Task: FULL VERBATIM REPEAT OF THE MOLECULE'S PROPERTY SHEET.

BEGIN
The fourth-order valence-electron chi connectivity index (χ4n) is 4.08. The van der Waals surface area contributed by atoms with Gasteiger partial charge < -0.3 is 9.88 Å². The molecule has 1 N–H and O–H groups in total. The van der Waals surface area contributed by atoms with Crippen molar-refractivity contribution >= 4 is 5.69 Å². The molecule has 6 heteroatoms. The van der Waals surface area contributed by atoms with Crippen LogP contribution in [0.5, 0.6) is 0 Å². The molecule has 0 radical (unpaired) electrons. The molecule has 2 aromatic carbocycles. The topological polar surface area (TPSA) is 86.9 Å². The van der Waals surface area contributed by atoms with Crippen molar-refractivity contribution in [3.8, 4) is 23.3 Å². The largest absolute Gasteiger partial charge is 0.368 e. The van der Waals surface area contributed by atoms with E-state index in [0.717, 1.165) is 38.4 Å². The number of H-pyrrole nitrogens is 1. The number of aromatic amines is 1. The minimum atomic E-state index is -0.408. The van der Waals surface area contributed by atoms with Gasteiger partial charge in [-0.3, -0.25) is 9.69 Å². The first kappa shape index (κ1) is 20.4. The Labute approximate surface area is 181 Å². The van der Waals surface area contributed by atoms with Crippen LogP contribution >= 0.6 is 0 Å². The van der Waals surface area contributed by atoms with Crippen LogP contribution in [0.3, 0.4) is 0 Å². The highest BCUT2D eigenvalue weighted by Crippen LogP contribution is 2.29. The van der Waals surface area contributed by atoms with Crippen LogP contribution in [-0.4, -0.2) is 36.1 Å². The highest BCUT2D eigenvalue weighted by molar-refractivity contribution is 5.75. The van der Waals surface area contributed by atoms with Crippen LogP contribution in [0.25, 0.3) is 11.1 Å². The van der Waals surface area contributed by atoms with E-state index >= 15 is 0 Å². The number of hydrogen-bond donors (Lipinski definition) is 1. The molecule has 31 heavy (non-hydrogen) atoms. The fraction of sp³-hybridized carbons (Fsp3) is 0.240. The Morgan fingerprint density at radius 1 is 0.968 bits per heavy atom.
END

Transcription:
The fourth-order valence-electron chi connectivity index (χ4n) is 4.08. The van der Waals surface area contributed by atoms with Gasteiger partial charge < -0.3 is 9.88 Å². The molecule has 1 N–H and O–H groups in total. The van der Waals surface area contributed by atoms with Crippen molar-refractivity contribution >= 4 is 5.69 Å². The molecule has 6 heteroatoms. The van der Waals surface area contributed by atoms with Crippen LogP contribution in [0.5, 0.6) is 0 Å². The molecule has 0 radical (unpaired) electrons. The molecule has 2 aromatic carbocycles. The topological polar surface area (TPSA) is 86.9 Å². The van der Waals surface area contributed by atoms with Crippen molar-refractivity contribution in [3.8, 4) is 23.3 Å². The largest absolute Gasteiger partial charge is 0.368 e. The van der Waals surface area contributed by atoms with E-state index in [0.717, 1.165) is 38.4 Å². The number of H-pyrrole nitrogens is 1. The number of aromatic amines is 1. The minimum atomic E-state index is -0.408. The van der Waals surface area contributed by atoms with Gasteiger partial charge in [-0.3, -0.25) is 9.69 Å². The first kappa shape index (κ1) is 20.4. The Labute approximate surface area is 181 Å². The van der Waals surface area contributed by atoms with Crippen LogP contribution >= 0.6 is 0 Å². The van der Waals surface area contributed by atoms with Crippen LogP contribution in [0.3, 0.4) is 0 Å². The highest BCUT2D eigenvalue weighted by Crippen LogP contribution is 2.29. The van der Waals surface area contributed by atoms with Crippen LogP contribution in [-0.4, -0.2) is 36.1 Å². The highest BCUT2D eigenvalue weighted by molar-refractivity contribution is 5.75. The van der Waals surface area contributed by atoms with Crippen LogP contribution in [0.25, 0.3) is 11.1 Å². The van der Waals surface area contributed by atoms with E-state index >= 15 is 0 Å². The number of hydrogen-bond donors (Lipinski definition) is 1. The molecule has 31 heavy (non-hydrogen) atoms. The fraction of sp³-hybridized carbons (Fsp3) is 0.240. The Morgan fingerprint density at radius 1 is 0.968 bits per heavy atom.